Las Vegas Girl

Leslie Wolfe

Review: “Las Vegas Girl” by Leslie Wolfe

This year I have read a number of Leslie Wolfe novels (Alex Hoffmann Series, Tess Winnett Series, Baxter and Holt Series). They are all fast-paced, interesting stories with a few enjoyable twists and turns along the way. This one is no different in that respect, but in Las Vegas Girl the main characters of Laura Baxter and Jack Holt are more developed and more relatable than characters in her previous books. Each has a flaw that he or she is struggling to overcome, yet each has an inner strength.

The interplay between Baxter and Holt is terrific. Their character development is most enjoyable. My favorite Leslie Wolfe novel yet!

A Kiss Before Dying

Ira Levin

Book Review: “A Kiss Before Dying” by Ira Levin

“A Kiss Before Dying” is a very tightly controlled thriller. The book remains a mystery until the end of the second of three sections. Then the thriller element comes to the forefront. Masterfully written. This is Ira Levin’s first novel, written in his twenties. Just a masterful piece of writing.

Robert Wagner in the 1961 film, “A Kiss Before Dying”


“The Woman in the Window” by A. J. Finn

Book Review: “The Woman in the Window” by A. J. Finn

Although it took some time for the plot of “The Woman in the Window” to develop, it is well worth the read.
It starts with a very interesting premise: Anna Fox, the main character and narrator, is a psychologist who is struggling to overcome a debilitating psychological disorder herself. As in Hitchcock’s “Rear Window” (which the author references), Anna’s window provides her a connection to the outside world and eventually the conduit for inserting peril into her own life.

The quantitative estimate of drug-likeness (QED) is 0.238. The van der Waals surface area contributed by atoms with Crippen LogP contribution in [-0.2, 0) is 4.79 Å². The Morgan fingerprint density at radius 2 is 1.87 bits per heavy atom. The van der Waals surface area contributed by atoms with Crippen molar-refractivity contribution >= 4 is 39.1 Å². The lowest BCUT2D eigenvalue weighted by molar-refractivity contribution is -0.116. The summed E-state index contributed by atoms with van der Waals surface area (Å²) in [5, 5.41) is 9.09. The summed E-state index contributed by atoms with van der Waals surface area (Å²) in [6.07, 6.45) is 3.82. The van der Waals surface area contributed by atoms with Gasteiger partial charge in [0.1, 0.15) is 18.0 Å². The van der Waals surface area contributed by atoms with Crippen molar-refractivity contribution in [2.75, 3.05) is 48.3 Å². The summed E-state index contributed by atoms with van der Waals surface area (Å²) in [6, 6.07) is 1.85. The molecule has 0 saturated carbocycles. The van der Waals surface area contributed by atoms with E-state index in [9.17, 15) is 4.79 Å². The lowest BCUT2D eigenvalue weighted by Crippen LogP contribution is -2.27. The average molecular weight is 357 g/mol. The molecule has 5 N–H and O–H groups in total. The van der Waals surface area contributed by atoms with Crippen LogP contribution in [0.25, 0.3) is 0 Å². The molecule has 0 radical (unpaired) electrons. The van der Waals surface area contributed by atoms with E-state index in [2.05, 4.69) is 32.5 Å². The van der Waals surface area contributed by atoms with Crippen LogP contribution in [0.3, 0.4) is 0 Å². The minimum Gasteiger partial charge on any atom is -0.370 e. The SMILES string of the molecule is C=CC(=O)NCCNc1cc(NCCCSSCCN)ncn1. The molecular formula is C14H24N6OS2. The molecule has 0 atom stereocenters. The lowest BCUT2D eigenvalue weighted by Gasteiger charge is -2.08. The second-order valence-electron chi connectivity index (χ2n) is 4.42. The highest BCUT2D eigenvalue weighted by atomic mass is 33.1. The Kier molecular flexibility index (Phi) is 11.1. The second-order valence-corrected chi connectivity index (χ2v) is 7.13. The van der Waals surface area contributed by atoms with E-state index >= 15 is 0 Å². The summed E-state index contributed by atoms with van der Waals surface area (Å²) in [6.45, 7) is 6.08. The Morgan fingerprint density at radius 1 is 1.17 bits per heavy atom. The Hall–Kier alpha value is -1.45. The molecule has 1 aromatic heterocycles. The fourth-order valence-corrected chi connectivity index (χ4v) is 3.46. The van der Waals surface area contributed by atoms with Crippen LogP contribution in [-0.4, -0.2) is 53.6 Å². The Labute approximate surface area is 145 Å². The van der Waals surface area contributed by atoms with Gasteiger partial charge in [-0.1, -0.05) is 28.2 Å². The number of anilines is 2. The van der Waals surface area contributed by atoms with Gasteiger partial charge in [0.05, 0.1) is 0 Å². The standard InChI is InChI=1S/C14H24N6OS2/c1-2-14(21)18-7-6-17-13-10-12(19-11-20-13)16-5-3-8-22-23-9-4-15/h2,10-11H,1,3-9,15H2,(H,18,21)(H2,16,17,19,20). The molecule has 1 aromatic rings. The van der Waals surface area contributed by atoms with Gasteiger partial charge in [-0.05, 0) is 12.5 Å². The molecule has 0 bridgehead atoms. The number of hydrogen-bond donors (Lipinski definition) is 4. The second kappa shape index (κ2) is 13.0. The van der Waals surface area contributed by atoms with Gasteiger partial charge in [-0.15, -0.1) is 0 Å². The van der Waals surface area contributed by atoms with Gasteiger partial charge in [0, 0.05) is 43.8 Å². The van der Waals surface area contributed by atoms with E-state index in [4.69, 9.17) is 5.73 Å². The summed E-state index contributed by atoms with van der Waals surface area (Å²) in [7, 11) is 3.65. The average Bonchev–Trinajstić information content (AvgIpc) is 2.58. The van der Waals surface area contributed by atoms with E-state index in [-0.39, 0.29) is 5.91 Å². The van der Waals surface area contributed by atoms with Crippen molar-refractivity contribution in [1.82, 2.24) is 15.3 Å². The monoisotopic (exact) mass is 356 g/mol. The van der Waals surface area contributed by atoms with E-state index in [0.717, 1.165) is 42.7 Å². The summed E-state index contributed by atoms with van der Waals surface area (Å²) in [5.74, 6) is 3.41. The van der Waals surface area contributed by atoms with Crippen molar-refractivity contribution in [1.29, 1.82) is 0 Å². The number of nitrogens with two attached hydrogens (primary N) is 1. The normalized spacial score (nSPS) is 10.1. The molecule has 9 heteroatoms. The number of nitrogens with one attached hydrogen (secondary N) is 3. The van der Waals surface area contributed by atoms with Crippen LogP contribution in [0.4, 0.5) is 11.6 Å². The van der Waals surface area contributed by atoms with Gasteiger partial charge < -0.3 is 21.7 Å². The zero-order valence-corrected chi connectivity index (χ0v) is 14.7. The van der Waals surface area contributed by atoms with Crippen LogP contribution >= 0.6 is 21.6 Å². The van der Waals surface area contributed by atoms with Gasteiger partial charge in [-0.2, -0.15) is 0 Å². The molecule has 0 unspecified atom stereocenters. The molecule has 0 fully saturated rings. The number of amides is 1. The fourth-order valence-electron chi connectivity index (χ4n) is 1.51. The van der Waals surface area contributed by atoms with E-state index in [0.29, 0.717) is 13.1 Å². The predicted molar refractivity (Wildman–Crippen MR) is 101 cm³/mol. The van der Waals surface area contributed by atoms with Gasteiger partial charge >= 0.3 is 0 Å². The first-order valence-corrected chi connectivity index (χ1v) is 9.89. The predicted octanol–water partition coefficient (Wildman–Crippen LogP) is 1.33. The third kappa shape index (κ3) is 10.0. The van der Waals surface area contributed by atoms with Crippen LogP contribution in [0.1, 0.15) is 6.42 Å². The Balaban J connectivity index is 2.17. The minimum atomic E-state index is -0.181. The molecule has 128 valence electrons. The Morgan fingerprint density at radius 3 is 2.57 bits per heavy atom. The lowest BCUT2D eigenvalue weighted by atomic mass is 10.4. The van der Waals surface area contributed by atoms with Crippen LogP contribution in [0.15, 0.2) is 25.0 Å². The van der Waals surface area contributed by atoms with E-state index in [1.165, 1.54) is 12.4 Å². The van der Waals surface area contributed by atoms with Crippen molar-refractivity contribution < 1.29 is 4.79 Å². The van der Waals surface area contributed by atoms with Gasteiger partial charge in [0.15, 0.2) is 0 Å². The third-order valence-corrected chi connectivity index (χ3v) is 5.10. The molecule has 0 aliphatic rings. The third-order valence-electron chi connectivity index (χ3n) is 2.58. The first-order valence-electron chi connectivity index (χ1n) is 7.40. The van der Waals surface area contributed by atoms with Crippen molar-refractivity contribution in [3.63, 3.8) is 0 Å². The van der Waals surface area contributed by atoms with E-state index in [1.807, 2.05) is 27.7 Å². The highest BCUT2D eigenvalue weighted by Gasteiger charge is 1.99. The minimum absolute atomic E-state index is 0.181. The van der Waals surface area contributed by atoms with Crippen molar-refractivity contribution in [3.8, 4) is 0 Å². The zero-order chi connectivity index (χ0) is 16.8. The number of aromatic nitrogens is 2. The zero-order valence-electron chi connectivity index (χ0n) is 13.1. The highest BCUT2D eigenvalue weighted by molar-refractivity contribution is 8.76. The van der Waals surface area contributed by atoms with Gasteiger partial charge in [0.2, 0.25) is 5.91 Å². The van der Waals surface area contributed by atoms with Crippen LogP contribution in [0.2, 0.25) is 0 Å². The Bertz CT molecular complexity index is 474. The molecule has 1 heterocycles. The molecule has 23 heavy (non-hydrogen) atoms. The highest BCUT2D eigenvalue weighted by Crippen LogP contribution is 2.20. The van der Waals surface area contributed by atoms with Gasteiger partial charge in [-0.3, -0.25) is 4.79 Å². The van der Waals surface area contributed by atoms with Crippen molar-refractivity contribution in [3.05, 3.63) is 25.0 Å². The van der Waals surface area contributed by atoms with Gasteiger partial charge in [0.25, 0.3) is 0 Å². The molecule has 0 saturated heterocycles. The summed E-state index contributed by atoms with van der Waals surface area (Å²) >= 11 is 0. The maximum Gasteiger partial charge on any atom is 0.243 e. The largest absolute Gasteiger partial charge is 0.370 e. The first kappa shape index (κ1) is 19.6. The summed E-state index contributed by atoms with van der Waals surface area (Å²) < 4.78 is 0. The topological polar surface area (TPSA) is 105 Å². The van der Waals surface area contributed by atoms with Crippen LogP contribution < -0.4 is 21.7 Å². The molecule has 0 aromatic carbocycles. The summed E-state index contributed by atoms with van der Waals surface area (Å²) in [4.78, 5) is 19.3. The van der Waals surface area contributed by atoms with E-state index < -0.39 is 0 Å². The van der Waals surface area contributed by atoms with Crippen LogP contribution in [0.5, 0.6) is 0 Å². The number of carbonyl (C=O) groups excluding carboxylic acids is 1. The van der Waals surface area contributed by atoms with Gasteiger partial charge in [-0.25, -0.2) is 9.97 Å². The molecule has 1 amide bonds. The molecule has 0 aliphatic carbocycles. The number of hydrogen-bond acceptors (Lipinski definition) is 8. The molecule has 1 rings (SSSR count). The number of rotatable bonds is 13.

A. J. Finn’s use of descriptive language sets the mood for this suspenseful psychological thriller. And he has developed his characters just enough so that the reader can draw his own conclusions (incorrect as they may be) about what really happened to Anna and to her neighbor.
If you find the first two-thirds of this book a little slow (as I did), persevere. Persevere. Finn has set you up for the last third of the book, where you will encounter two stunning surprises.
Because of the relatively slow pace of the early part of the book, I should probably give it a solid four star rating. But, truth be told, I was gobsmacked by the twisty ending — TWICE! So, I am pushing my rating up to a five stars. It’s a great read, and it’s going to make a great film.